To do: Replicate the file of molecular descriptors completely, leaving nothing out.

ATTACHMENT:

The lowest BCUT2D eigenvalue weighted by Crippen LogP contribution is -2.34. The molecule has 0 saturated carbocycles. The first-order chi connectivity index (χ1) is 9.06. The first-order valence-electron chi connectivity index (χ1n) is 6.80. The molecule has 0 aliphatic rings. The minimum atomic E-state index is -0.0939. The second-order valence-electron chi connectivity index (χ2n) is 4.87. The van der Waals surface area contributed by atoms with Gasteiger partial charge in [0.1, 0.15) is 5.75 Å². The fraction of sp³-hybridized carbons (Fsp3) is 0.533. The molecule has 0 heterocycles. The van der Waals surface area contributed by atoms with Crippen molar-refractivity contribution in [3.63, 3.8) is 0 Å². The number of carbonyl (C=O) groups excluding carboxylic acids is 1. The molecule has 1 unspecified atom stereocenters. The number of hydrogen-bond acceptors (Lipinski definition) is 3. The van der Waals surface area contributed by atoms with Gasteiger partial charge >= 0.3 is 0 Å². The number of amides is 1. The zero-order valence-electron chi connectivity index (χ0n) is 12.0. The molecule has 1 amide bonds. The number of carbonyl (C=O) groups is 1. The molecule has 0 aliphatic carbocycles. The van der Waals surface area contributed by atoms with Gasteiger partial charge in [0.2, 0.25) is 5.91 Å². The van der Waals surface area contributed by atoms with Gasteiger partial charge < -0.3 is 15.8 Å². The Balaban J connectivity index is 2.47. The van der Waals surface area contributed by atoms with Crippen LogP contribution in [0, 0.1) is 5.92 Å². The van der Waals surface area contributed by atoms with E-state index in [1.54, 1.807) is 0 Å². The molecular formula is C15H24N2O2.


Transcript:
The lowest BCUT2D eigenvalue weighted by Crippen LogP contribution is -2.34. The molecule has 0 saturated carbocycles. The first-order chi connectivity index (χ1) is 9.06. The first-order valence-electron chi connectivity index (χ1n) is 6.80. The molecule has 0 aliphatic rings. The minimum atomic E-state index is -0.0939. The second-order valence-electron chi connectivity index (χ2n) is 4.87. The van der Waals surface area contributed by atoms with Gasteiger partial charge in [0.1, 0.15) is 5.75 Å². The fraction of sp³-hybridized carbons (Fsp3) is 0.533. The molecule has 0 heterocycles. The van der Waals surface area contributed by atoms with Crippen molar-refractivity contribution in [3.63, 3.8) is 0 Å². The number of carbonyl (C=O) groups excluding carboxylic acids is 1. The molecule has 1 unspecified atom stereocenters. The number of hydrogen-bond acceptors (Lipinski definition) is 3. The van der Waals surface area contributed by atoms with Gasteiger partial charge >= 0.3 is 0 Å². The number of amides is 1. The zero-order valence-electron chi connectivity index (χ0n) is 12.0. The molecule has 1 amide bonds. The number of carbonyl (C=O) groups is 1. The molecule has 0 aliphatic carbocycles. The van der Waals surface area contributed by atoms with Gasteiger partial charge in [0.2, 0.25) is 5.91 Å². The van der Waals surface area contributed by atoms with Gasteiger partial charge < -0.3 is 15.8 Å². The Balaban J connectivity index is 2.47. The van der Waals surface area contributed by atoms with Crippen LogP contribution in [0, 0.1) is 5.92 Å². The van der Waals surface area contributed by atoms with E-state index in [1.54, 1.807) is 0 Å². The molecular formula is C15H24N2O2.